However, there was an even-beyond-imaginable kicker: We lived on the third floor of an apartment building and when I wasn’t around, Laura was too lazy to take Penny out to go to the bathroom… so she started encouraging her to pee and shit on our wooden balcony.
And when our downstairs neighbors complained (unsurprisingly) about dried bits of poop falling through the cracks onto their balcony, Laura encouraged Penny to go to the bathroom inside our house. Like, directly on the carpet. And most of the time Laura wouldn’t clean it up.
Just like it wasn’t uncommon to come home and find Chris wearing my clothes and drunk in the middle of the day, it became not uncommon to start finding little piles of puppy shit around the house. Sometimes in hidden corners, sometimes out in the open.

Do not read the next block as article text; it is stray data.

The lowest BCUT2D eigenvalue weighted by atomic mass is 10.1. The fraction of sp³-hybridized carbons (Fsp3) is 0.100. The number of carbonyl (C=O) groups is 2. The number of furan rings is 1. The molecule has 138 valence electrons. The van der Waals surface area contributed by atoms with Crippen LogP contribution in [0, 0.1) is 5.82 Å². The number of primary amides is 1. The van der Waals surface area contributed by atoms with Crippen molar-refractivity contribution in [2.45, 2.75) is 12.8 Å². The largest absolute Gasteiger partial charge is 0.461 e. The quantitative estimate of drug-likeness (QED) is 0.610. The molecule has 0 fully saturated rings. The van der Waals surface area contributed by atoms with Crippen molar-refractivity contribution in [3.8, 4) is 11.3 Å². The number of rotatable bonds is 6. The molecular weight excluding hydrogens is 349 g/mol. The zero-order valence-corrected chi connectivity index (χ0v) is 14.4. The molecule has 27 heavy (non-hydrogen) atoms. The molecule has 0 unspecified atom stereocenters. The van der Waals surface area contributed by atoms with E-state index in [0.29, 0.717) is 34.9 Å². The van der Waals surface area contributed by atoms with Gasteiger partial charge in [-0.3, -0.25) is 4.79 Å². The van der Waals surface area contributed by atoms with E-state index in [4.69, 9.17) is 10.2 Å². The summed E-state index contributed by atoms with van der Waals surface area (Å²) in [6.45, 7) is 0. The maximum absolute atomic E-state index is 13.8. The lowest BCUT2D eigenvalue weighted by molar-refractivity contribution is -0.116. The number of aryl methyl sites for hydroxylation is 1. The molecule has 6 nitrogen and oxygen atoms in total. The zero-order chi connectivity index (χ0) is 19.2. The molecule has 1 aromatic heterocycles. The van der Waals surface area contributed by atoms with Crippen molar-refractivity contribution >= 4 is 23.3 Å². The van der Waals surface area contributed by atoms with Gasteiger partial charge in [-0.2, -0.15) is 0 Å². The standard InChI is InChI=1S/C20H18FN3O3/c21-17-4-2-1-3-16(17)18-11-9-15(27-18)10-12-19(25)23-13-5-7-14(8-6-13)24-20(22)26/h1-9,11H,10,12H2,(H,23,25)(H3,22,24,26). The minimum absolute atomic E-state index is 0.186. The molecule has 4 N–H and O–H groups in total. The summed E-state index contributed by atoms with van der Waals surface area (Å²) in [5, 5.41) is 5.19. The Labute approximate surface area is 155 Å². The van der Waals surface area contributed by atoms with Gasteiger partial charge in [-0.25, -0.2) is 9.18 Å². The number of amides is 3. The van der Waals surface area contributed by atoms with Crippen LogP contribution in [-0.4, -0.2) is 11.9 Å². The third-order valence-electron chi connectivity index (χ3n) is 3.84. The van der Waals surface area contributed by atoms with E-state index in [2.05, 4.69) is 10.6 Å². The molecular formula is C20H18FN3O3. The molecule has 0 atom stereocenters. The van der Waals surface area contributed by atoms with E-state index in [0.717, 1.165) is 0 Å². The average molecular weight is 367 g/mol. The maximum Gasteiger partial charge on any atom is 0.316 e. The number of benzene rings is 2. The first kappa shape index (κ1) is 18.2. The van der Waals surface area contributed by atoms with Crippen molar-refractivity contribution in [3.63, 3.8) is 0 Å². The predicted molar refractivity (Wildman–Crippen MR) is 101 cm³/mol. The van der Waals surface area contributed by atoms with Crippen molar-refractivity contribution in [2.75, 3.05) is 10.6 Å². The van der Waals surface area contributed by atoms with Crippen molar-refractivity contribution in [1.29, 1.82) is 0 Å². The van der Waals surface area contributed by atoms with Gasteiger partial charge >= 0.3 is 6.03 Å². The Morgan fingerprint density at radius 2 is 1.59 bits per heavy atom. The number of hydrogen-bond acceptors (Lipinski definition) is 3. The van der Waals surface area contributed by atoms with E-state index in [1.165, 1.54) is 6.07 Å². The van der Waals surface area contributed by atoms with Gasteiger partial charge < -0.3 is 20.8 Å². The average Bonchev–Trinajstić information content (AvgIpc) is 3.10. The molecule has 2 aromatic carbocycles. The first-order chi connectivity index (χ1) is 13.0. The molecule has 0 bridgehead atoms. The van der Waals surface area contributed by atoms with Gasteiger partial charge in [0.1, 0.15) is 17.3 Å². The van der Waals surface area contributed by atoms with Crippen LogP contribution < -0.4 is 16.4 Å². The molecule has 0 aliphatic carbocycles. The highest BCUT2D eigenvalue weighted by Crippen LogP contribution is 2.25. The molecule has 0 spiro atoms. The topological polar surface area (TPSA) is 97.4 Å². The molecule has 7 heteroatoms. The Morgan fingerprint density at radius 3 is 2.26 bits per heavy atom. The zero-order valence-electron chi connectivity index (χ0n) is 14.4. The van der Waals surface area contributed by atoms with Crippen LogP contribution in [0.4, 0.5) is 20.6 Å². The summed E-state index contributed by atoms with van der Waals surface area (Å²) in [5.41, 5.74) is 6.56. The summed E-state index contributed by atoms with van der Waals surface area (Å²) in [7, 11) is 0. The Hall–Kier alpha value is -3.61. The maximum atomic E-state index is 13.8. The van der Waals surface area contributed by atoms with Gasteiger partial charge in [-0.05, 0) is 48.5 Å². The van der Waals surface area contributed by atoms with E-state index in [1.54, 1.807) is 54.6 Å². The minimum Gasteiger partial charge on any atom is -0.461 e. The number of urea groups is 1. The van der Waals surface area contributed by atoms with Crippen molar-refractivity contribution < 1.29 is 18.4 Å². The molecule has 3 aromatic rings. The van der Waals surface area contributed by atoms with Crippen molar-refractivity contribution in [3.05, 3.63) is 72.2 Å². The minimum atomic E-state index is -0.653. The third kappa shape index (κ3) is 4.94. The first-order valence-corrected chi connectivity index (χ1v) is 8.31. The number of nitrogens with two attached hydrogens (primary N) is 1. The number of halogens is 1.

Guess who got the privilege of cleaning most of it up, while simultaneously trying to actually potty train a puppy to go outside like a normal fucking dog with normal fucking owners?
This all came to a head one night when Chris found dog poop in his normally-closed bedroom. Laura had a few people over and they were drinking in the living room; I was wandering around the apartment, to and from the kitchen in my PJs while working on papers in my room.
Chris came home, went to his room, and, minutes later, came back to the living room, absolutely livid and with the offending poop in his hand.
I honestly don’t remember the exact sequence of events. I know Chris was screaming at Laura, but I don’t know what he said. All I remember is him winding back his arm and then releasing, and the poop soaring -- in my memory, it happened in slow motion -- across the living room towards Laura.
I can’t even remember if it hit her. I don’t think it did. I just remember thinking, Holy shit, my roommates just threw shit at each other.